Demon's Souls isn't fun . . . per se. It's suffering. Incredibly varied, richly detailed, logically consistent, common video game trope subverting, all-around mind-blowing suffering. But it is suffering, it is frustrating, and it is hard. It's what my not-so-utilitarian minor in Asian Studies tells me Buddhists call Samsara: the agony of living in a universe where you're endlessly reborn only to do the same things over and over again, where only a few external features (history, landscapes, doors, the position of switches) ever really change, the whole cycle accompanied by massive pain (and HP loss).
The thing that keeps people going through this mess is their desire to break out of the matrix, provided they can keep their spirits up long enough to keep on keeping on. . .which no one in Boletaria except you, the player, has been able to do. Everyone else is either dead or, like the shades hanging around the Nexus trying to make a soul off you, they've given up.
All hope isn't lost, though. Buddhist cosmology is filled with countless parallel universes crawling with countless (wire-frame?) souls all trying to figure out the trap they're in, beat their surroundings, and escape. Each universe may be made up of countless levels of being, from demon to frog to human to god, but of all these levels, being a human is best, because though humans are more fragile than gods and less happy than animals, only they have the knowledge to break out of the cycle of suffering that makes up the universe.
It's a flight of fancy, maybe, but that's what Demon's Souls is for me: a hellishly difficult cyclical universe that you can only break out of by way of knowledge, by way of learning how the game world works, learning how to think your way out of it, how to bend it to your will, and ultimately how to crack it wide open. Demon's Souls has been called brilliant, it's been called game of the year, but . . . I guess I'm saying it leads to enlightenment?
Okay, I'm kidding, and that's enough cheap mysticism to last me fifty lifetimes (two Demon's Souls man hours). But one thing to Demon's Souls credit is that it's deep and brilliant enough to warrant such crazy interpretations despite (because of?) having no story other than the one the player makes up as she goes along. Along the way, it manages to take difficulty and intertwine it with countless other aspects of game design until it becomes such a tightly considered whole that you can see a plodding action RPG if you tilt it one way, a universe if you tilt it another. Which, granted, could be the ramblings of a crazed fanboy trying to justify going grands in debt to hear ex-hippies convince him that Jimi Hendrix is a manifestation of pure Buddha-mind (God bless you, Dr. Lopez). But this fanboy is crazed because he's had his brain blown . . . that, or his head bashed in repeatedly by a demon holding a sword the size of a lighthouse.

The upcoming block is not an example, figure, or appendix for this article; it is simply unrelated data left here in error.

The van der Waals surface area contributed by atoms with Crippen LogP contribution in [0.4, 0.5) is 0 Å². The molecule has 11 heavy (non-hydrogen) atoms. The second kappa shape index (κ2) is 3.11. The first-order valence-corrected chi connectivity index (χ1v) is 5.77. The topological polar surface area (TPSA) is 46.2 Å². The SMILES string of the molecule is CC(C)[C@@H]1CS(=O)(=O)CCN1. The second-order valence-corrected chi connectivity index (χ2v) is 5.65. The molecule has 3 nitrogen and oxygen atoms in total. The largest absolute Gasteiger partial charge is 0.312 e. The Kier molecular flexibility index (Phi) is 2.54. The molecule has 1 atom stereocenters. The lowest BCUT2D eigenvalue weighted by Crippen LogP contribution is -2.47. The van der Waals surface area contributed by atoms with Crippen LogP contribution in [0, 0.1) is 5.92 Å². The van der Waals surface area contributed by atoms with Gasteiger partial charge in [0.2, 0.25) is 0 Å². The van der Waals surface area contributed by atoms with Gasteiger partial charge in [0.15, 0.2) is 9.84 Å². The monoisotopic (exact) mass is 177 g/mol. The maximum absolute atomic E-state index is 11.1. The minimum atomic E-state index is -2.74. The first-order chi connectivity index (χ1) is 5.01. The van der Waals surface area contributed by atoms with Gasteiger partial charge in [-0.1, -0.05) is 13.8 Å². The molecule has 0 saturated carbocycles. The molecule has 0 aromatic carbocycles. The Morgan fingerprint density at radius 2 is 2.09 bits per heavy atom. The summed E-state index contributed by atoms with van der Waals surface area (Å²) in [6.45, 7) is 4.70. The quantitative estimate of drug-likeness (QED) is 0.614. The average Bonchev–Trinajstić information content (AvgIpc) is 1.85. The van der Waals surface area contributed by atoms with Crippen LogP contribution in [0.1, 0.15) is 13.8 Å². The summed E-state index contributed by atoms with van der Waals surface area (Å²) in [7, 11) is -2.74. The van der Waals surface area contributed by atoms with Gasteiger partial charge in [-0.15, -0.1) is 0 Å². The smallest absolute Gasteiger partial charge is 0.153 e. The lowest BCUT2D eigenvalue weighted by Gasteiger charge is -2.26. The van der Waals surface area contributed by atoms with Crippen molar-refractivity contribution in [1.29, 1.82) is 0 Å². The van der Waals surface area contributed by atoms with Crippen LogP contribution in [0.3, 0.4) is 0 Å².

Disclosures: This game was obtained via shady Craigslist transaction with a man in a long, black cloak and reviewed on the PS3. Approximately 25 hours of play were devoted to massively single-player mode.
Parents: This isn't the most violent game on the market, but it is one of the most disturbing. Think of how your child reacts to movies that are unsettling-scary instead of jump-in-your-seat scary and go from there. Also, depending on your religious views, you might find the game offensive, but you'll probably have that figured out by the time you read the title.
Deaf & Hard of Hearing: The dialogue is subtitled, but during play audio cues are occasionally an important part in fending off enemy attacks. The game is so hard anyway that this might amount to tears on a river, but deaf and hard of hearing players will be at a disadvantage. Luckily, the game relies heavily on repetition and expects you to retry battles often, so I imagine memory and perseverance can make up for the lack of help audio cues provide.